DENVER-The area office market recovery remains elusive, according to a first-quarter report by Grubb & Ellis. While it appeared the market had hit bottom late last year and was poised to begin slowly recover, Grubb & Ellis reports a new round of negative net absorption has caused the overall vacancy rate to rise to 22.4%.

The report shows 322,800 sf of negative absorption in the first quarter. Of that, 295,084 sf is in the suburbs.

“The bottom line is that for Denver’s office market to improve, companies that lease office space need to create more jobs and hence will eventually need more space to accommodate these new employees,” the report notes. “Unfortunately, new job growth for Denver is forecasted at just 1.2% for 2004. This growth rate will not translate into a need for more office space, but at least there is some job growth projected.”

If the national economy picks up, Denver likely will benefit about six months later, the report notes, as Denver tends to lag the national economy and the national commercial real estate market by about six months.

That may be little comfort for property owners in today’s market, although it is good news for tenants.

“Unfortunately, with every submarket posting double-digit rates, landlords must keep their rental rates down in an effort to attract tenants to their buildings,” the report notes.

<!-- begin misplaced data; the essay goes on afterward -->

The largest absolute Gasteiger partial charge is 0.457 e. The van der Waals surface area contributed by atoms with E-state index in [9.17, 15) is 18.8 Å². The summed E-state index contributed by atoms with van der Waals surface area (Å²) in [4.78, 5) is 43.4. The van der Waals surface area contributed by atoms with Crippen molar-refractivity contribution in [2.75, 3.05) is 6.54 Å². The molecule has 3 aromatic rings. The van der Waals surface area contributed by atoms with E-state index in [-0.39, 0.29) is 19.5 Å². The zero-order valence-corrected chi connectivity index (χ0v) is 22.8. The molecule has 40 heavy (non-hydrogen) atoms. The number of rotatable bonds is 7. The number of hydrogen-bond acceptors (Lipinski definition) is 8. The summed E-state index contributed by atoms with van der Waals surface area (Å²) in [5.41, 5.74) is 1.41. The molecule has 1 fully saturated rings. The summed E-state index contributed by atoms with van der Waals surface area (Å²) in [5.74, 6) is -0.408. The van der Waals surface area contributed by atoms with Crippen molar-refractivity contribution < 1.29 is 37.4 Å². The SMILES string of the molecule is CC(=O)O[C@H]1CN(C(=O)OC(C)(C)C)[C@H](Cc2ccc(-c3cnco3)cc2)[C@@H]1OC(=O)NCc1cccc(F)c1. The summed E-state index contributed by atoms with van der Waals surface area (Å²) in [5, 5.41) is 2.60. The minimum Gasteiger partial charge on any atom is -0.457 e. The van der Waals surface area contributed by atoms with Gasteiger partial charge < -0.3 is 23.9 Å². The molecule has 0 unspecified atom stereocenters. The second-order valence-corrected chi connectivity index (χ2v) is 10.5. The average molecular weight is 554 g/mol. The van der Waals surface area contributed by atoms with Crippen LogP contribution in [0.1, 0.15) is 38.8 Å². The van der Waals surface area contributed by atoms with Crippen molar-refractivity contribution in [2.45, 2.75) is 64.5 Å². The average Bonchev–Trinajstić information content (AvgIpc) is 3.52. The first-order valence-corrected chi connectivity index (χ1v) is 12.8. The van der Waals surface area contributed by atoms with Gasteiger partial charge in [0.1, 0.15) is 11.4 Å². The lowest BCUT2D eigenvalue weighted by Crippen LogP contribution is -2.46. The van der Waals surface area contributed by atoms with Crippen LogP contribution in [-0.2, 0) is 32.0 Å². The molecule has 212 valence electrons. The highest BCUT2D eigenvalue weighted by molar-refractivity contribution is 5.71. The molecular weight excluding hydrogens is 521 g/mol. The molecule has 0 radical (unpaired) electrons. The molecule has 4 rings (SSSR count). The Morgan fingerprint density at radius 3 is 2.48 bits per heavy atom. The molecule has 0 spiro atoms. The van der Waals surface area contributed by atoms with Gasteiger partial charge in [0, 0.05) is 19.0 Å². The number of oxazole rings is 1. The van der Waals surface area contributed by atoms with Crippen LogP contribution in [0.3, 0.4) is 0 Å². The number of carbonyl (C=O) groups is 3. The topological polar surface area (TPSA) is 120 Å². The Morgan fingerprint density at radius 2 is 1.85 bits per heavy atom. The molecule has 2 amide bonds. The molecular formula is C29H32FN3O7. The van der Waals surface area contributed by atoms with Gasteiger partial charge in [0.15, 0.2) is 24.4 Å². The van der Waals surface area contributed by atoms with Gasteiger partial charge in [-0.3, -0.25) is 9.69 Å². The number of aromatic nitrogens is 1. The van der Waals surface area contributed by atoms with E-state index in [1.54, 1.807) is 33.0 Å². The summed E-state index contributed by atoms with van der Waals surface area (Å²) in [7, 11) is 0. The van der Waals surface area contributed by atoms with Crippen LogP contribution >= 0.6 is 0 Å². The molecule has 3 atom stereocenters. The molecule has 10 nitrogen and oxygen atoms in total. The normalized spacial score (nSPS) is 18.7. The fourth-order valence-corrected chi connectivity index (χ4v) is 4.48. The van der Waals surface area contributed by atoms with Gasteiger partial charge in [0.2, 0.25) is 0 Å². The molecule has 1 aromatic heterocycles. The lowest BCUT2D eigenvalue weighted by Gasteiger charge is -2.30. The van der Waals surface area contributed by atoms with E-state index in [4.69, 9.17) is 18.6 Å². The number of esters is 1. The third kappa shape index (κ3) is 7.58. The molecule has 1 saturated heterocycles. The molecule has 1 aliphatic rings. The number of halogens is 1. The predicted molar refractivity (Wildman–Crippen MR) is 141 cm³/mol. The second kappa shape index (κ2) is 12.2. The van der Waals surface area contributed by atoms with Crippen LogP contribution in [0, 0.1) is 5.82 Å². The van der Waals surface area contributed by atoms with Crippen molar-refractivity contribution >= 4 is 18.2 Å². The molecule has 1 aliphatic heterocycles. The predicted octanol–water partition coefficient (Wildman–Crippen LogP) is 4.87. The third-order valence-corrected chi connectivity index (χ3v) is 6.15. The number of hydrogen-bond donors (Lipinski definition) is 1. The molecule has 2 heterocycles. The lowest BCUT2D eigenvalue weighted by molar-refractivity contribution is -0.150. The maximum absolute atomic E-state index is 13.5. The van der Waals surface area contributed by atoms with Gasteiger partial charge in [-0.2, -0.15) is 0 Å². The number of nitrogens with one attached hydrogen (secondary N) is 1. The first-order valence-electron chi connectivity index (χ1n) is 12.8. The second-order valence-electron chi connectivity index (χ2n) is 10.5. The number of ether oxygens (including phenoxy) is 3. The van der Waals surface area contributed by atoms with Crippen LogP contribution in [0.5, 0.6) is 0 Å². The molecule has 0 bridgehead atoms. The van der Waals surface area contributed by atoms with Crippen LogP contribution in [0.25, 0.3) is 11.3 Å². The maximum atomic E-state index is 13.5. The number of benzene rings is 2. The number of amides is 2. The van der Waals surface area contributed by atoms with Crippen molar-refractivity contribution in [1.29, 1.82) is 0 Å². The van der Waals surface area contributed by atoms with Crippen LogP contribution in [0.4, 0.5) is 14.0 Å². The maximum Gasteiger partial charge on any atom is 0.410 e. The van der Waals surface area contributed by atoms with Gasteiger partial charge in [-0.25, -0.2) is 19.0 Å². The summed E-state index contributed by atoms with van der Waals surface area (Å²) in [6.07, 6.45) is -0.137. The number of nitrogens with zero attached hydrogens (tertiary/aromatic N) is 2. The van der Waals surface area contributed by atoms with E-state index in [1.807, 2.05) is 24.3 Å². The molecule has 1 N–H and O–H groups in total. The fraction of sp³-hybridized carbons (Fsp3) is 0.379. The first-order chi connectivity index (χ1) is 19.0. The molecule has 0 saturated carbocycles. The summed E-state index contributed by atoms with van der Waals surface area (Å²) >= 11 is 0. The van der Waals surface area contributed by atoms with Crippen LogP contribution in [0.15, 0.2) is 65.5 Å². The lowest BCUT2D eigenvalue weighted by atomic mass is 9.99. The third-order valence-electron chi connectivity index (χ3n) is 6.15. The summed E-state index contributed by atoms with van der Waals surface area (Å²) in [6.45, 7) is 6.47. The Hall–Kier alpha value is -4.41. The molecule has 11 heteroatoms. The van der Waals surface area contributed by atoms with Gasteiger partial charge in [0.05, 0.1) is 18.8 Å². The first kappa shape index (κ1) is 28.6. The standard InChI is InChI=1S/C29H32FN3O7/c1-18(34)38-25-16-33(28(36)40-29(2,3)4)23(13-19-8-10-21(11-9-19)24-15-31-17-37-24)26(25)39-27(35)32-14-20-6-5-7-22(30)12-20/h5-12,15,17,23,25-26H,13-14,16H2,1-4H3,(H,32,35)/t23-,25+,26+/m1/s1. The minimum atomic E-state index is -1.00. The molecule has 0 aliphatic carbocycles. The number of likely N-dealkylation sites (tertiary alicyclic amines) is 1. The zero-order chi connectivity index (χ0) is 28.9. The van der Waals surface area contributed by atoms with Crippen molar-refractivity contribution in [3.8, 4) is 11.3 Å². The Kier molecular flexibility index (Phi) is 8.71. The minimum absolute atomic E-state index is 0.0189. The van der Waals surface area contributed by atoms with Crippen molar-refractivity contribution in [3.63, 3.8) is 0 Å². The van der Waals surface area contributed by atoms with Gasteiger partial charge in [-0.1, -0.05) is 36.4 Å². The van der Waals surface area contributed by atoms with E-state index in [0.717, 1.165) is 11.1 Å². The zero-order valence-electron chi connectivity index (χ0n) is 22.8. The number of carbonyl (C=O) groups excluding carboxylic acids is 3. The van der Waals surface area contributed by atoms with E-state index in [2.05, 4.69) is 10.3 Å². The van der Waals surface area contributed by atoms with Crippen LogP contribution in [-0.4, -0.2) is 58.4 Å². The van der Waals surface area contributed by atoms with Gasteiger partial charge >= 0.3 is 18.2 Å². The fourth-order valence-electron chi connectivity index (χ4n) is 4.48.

In the first quarter, Denver’s overall average rental rate lost another 0.8%, ending at an overall average of $17.50 per sf. For class-A space in the suburbs, the overall average rental rate was $18.50 per sf. For the entire metro area, the overall class-A average lease rate was $20.05 per sf.

For class-B space, the overall suburban average rental rate was $15.94 per sf, while for the entire market it was $16.60 per sf.

Grubb & Ellis advises tenants to take advantage of low rates while they still can. As the market slowly improves, landlords will begin to pull back on aggressive concessions and hold steady on firmer rates.

“The window is still open for tenants, but they should not hesitate, as they may regret their lack of action by the latter part of 2004,” the report notes.

Property owners, meanwhile, need to continue to aggressively go after tenants to remain competitive.

“The need for significant concessions should ease by the second half of 2004, but rental rates will not be able to grow for some time,” the report cautions.

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